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Spokane, Washington  Est. May 19, 1883
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News >  Washington Voices

Museum features student exhibit on influential women

Third-graders from Salnave Elementary in Cheney visit the Northwest Museum of Arts and Culture where their essay project is mounted as part of the Women’s Voices exhibit. At left is Gov. Chris Gregoire’s inaugural gown. (Christopher Anderson)
Third-graders from Salnave Elementary in Cheney visit the Northwest Museum of Arts and Culture where their essay project is mounted as part of the Women’s Voices exhibit. At left is Gov. Chris Gregoire’s inaugural gown. (Christopher Anderson)
Sherry Kenady

Not many children curate museum exhibits – not many children receive an acknowledgment from the governor’s office – but that’s just what third-graders at Cheney’s Salnave Elementary School accomplished. Their teacher, Peggy Haslebacher, planned a class project on writing biographies and mentioned it to her friend, Gayle Foien.

Foien, history educator at the Northwest Museum of Arts and Culture, thought of featuring the third-graders’ work. It would be a typical history project for these youngsters, except it would be featured as an authentic exhibit in an art museum. Foien explained, “The students have an audience that they wouldn’t otherwise have. It helps make history more real with a personal perspective too.”

Their exhibit is called the Wall of Influential Women, which features women’s voices in history composed through hand-written biographies and delightful illustrations by the third-graders.

In her own special way, 9-year-old Kayla Bennett portrayed Gov. Chris Gregoire, Washington’s second female governor. “In my picture of Governor Gregoire,” Kayla details, “I used a striped background because I wanted a colorful background and I like stripes. On the face, I tried to do my best.”

Next to Kayla’s project stood a figure dressed in the governor’s second inaugural gown, which she also wore to an inaugural ball for President Obama. Gov. Gregoire recognized the creative project in her statement: “Wow! It’s humbling to touch the life of a child. I printed off a copy of Kayla’s picture to remind me why doing the work we do is important. My mother was the most influential woman in my life. She was a single mom who worked as a short-order cook, and she taught me values that still guide my life. Her priorities were simple: education, education, education. It paid off, and now with two degrees in hand I’m honored to do the work I do. As governor, education is one of my top priorities. Whenever we can inspire a young person to pursue their dream or get excited about learning, we must. The Wall of Influential Women highlights some of the region’s most inspiring women, whether Olympic athletes, explorers, or anyone else doing her best. Our region’s women are an inspiration to every girl (and boy!) to pursue their dreams.”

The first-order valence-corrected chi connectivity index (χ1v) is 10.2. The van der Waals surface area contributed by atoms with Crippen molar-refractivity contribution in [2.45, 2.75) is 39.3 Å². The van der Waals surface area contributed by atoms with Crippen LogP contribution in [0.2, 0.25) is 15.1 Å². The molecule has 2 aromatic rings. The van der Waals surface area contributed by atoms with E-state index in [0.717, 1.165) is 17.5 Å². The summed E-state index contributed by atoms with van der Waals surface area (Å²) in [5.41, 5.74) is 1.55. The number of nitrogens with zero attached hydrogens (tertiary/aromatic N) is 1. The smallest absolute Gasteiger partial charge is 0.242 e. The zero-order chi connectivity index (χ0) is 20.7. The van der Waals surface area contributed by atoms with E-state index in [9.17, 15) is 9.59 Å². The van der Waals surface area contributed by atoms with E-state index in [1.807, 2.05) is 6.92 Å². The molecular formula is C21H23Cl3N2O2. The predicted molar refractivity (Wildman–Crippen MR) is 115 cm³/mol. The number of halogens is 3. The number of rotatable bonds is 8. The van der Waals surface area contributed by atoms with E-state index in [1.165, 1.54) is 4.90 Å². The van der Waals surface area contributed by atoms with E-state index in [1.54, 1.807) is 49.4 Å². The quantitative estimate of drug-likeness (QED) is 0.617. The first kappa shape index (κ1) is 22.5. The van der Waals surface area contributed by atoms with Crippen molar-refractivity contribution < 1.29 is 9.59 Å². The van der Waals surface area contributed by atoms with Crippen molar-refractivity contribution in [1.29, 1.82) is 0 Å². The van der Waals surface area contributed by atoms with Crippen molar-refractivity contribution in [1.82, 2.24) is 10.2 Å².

According to Haslebacher, “this experience is sort of that toe-in-the-water introduction to get the students excited about future studies they will have.” Eight-year-old Jackson Rowley portrayed a cheerful former Gov. Dixy Lee Ray in his drawing.

Maddy Lindemann, 9, wrote about Reba Hurn, who had a foundation in the dairy pasteurization industry and later served in the U.S. Senate. Maddy contemplated her research on Hurn and said, “She was born in the 1800s, a long time ago. She met this guy and I think they were boyfriend-girlfriend and they processed milk.”

Mason Allen, 9, wrote about Carrie “Dell” Strahorn, an explorer who was known for “mothering the West.” Mason used his crayons to make a bright royal blue background for his picture. He explained about Strahorn that “she did not explore differently than a man, because she was, like a tomboy. In her hand is a piece of paper and a pencil. She liked to write and she wrote all about the places she traveled, like Alaska.”

Nine-year-old Makya Clark wrote about Missouri T. B. Hanna, who has been called the “mother of journalism” in Washington state. In her picture, Makya chose to split the background colors with red and blue, putting Hanna in the middle. Makya said, “Mrs. Hanna’s hair reminds me of my grandma.” Hanna moved to Spokane Falls, Washington Territory in 1882; the young widow and single mother became Washington Territory’s first woman newspaper publisher. The rest of the students created equally eye-catching portrayals of interesting women as well.

Several galleries highlight the historical contributions of women: The Dress Codes exhibit is a whimsical attempt to decode the social messages of what women wear; Women’s Votes, Women’s Voices commemorates the centennial of Washington women’s right to vote. “We needed something to help bridge the exhibits. The Wall of Influential Women does that,” Foien explained, while pointing out how its location is situated between the exhibits.

A fourth-grade boy touring the exhibit asked about whether the museum had a certain man’s exhibit. An astute MAC security guard matter-of-factly tipped him, “this is a girl exhibit, but the guy exhibit is coming in June! It’s on Leonardo da Vinci and is going to have stuff like catapults, machines and cool inventions!”

The “guy exhibit” he referred to is called Leonardo da Vinci: Man-Inventor-Genius and is reputed as a world-class exhibit. Until then, the exhibit about women will be featured until May 7: After all, ladies first.

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